Hope you're ready to watch a lot of Kentucky this season, as this is the first of four appearances the Wildcats make in the top seven on this list. John Calipari cannot guarantee his freshmen they'll win a national championship, but he sure does make sure his guys are given ample opportunity to play on a big national stage during the regular season.
The Champions Classic game against Kansas ranks much higher on the list, but there's an argument to be made that this is the more interesting Kentucky game because of where it appears on the calendar. A mid-November contest with possibly five freshmen in the starting lineup will probably be sloppier than a Manwich. But by late January, the Wildcats should be at or near their peak for this brutal, physical matchup with the Mountaineers.
West Virginia lost a bunch of key players. Nathan Adrian, Tarik Phillip, Teyvon Myers and Brandon Watkins graduated. Elijah Macon left a year early to pursue a professional career. Esa Ahmad has been ruled ineligible for the first half of the 2017-18 season. But are we really supposed to believe that will matter after all the attrition this team has endured in each of the past several offseasons?
Press Virginia just seems to get stronger every year, and the Mountaineers still have their leader, Jevon Carter. With him steering the ship, expect a ton of relentless defense and guys like James Bolden, Lamont West and Sagaba Konate to become stars as the new primary cogs in this machine.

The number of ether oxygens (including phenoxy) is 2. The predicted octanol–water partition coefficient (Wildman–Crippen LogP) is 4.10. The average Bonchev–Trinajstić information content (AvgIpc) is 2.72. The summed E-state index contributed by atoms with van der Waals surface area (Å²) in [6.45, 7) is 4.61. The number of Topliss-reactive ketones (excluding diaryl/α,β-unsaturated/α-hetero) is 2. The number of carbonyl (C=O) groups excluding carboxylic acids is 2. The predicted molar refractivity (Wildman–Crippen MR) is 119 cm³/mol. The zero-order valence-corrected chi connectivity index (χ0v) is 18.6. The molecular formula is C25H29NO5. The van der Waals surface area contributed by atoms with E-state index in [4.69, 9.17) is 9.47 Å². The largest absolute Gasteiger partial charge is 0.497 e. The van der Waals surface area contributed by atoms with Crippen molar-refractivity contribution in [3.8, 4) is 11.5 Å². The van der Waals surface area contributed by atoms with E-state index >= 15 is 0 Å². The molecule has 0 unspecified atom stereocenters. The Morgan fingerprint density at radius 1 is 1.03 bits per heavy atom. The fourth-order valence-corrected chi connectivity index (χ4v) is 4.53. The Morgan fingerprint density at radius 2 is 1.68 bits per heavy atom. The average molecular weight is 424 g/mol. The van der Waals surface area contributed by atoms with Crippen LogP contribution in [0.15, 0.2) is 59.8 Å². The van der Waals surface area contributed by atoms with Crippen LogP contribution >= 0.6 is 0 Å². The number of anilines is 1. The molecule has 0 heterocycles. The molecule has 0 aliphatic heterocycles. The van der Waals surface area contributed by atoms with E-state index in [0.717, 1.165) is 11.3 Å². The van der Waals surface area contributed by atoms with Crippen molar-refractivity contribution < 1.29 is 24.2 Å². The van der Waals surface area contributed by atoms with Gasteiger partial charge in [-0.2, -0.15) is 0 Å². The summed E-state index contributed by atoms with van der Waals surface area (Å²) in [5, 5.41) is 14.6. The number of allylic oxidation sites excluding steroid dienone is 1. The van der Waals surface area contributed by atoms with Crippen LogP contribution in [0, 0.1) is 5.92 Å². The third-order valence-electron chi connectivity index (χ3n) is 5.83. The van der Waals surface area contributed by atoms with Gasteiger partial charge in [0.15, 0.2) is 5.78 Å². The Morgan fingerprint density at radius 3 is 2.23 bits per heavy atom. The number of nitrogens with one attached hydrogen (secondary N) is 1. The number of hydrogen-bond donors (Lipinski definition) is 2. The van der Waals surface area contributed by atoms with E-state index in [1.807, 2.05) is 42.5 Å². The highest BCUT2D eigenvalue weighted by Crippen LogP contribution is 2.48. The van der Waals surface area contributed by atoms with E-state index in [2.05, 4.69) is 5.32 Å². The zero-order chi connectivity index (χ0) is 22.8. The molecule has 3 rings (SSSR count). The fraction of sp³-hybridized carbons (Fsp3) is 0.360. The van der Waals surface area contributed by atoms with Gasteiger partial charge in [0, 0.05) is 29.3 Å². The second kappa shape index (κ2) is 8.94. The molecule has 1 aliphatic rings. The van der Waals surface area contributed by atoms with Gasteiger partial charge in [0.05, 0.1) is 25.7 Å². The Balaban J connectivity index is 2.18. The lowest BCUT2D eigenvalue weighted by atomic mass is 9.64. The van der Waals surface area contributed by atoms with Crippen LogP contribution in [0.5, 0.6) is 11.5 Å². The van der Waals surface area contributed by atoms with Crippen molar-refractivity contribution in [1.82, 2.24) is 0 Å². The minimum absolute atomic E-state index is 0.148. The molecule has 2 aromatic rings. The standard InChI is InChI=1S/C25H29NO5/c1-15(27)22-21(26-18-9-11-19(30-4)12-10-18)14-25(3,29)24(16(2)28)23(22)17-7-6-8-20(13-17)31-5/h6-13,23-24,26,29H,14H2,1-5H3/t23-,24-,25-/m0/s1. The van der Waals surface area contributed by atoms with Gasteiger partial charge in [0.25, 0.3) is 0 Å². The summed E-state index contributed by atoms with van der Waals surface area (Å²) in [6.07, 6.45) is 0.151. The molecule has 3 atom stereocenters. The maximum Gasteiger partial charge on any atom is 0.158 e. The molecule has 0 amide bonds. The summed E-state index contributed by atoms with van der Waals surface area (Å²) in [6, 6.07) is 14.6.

West Virginia still has Daxter Miles Jr., too, which is sure to be mentioned quite a few times considering his "36-1" guarantee against Kentucky in the 2015 Sweet 16 didn't quite go according to plan.
6. Notre Dame at Michigan State
Details: Nov. 30 in East Lansing, Michigan (ACC-Big Ten Challenge)
It may not be advertised as such, but this is the most intriguing game of the ACC-Big Ten Challenge.
The Michigan State portion of the equation is a no-brainer. In Miles Bridges, the Spartans have arguably the best player in the country. Their rotation is deeper than an ocean, and they are likely going to at least get a few first-place votes when the preseason Associated Press Top 25 comes out later this month. Outside a couple of blue bloods and maybe Arizona, this is the most marketable team in the country in 2017-18.
And with both Matt Farrell and Bonzie Colson back for one final season, it shouldn't be a challenge to get excited about watching Notre Dame, either.
Farrell was the breakout sensation of the 2016-17 season, averaging 14.1 points and 5.4 assists per game after barely seeing the floor in his first two years. And Colson just gets better every season. He averaged a double-double as a junior and suddenly became a 43.3 percent three-point shooter.
A team likely to start Rex Pflueger, Temple Gibbs Jr. and Martinas Geben should have no business winning a road game against a team that will probably bring Cassius Winston, Matt McQuaid and Gavin Schilling off the bench, but that's the beauty of college basketball. It's going to be almost impossible to "out-athlete" Michigan State this year, but you can beat the Spartans by converting at the free-throw line, draining some threes and keeping turnovers to a bare minimum—otherwise known as the Notre Dame Way.